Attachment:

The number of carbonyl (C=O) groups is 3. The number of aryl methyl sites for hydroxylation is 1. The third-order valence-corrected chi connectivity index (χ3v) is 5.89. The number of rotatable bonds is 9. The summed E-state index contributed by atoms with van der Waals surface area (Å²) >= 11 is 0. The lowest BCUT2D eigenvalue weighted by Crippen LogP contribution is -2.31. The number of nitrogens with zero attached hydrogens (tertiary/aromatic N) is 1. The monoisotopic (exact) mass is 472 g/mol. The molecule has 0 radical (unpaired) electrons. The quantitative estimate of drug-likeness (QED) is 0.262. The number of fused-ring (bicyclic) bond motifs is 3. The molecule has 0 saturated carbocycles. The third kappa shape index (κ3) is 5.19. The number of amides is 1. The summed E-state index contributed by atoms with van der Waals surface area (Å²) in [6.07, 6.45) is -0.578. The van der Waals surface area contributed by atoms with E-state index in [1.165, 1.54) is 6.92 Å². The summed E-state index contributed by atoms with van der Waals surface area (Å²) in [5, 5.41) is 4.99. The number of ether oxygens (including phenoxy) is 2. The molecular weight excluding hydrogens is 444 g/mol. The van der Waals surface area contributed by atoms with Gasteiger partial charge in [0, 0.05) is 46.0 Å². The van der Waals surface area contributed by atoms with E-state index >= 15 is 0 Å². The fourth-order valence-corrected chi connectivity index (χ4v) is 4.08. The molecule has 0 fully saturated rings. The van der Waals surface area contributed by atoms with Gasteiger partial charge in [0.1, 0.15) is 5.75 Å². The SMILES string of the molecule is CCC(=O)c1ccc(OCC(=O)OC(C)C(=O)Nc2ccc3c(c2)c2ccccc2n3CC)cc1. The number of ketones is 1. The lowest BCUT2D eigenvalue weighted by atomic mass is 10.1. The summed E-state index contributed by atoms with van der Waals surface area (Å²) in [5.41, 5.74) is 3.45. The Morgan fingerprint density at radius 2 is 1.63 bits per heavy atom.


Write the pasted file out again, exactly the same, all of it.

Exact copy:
The number of carbonyl (C=O) groups is 3. The number of aryl methyl sites for hydroxylation is 1. The third-order valence-corrected chi connectivity index (χ3v) is 5.89. The number of rotatable bonds is 9. The summed E-state index contributed by atoms with van der Waals surface area (Å²) >= 11 is 0. The lowest BCUT2D eigenvalue weighted by Crippen LogP contribution is -2.31. The number of nitrogens with zero attached hydrogens (tertiary/aromatic N) is 1. The monoisotopic (exact) mass is 472 g/mol. The molecule has 0 radical (unpaired) electrons. The quantitative estimate of drug-likeness (QED) is 0.262. The number of fused-ring (bicyclic) bond motifs is 3. The molecule has 0 saturated carbocycles. The third kappa shape index (κ3) is 5.19. The number of amides is 1. The summed E-state index contributed by atoms with van der Waals surface area (Å²) in [6.07, 6.45) is -0.578. The van der Waals surface area contributed by atoms with E-state index in [1.165, 1.54) is 6.92 Å². The summed E-state index contributed by atoms with van der Waals surface area (Å²) in [5, 5.41) is 4.99. The number of ether oxygens (including phenoxy) is 2. The molecular weight excluding hydrogens is 444 g/mol. The van der Waals surface area contributed by atoms with Gasteiger partial charge in [0, 0.05) is 46.0 Å². The van der Waals surface area contributed by atoms with E-state index >= 15 is 0 Å². The fourth-order valence-corrected chi connectivity index (χ4v) is 4.08. The molecule has 0 fully saturated rings. The van der Waals surface area contributed by atoms with Gasteiger partial charge in [0.1, 0.15) is 5.75 Å². The SMILES string of the molecule is CCC(=O)c1ccc(OCC(=O)OC(C)C(=O)Nc2ccc3c(c2)c2ccccc2n3CC)cc1. The number of ketones is 1. The lowest BCUT2D eigenvalue weighted by atomic mass is 10.1. The summed E-state index contributed by atoms with van der Waals surface area (Å²) in [5.41, 5.74) is 3.45. The Morgan fingerprint density at radius 2 is 1.63 bits per heavy atom.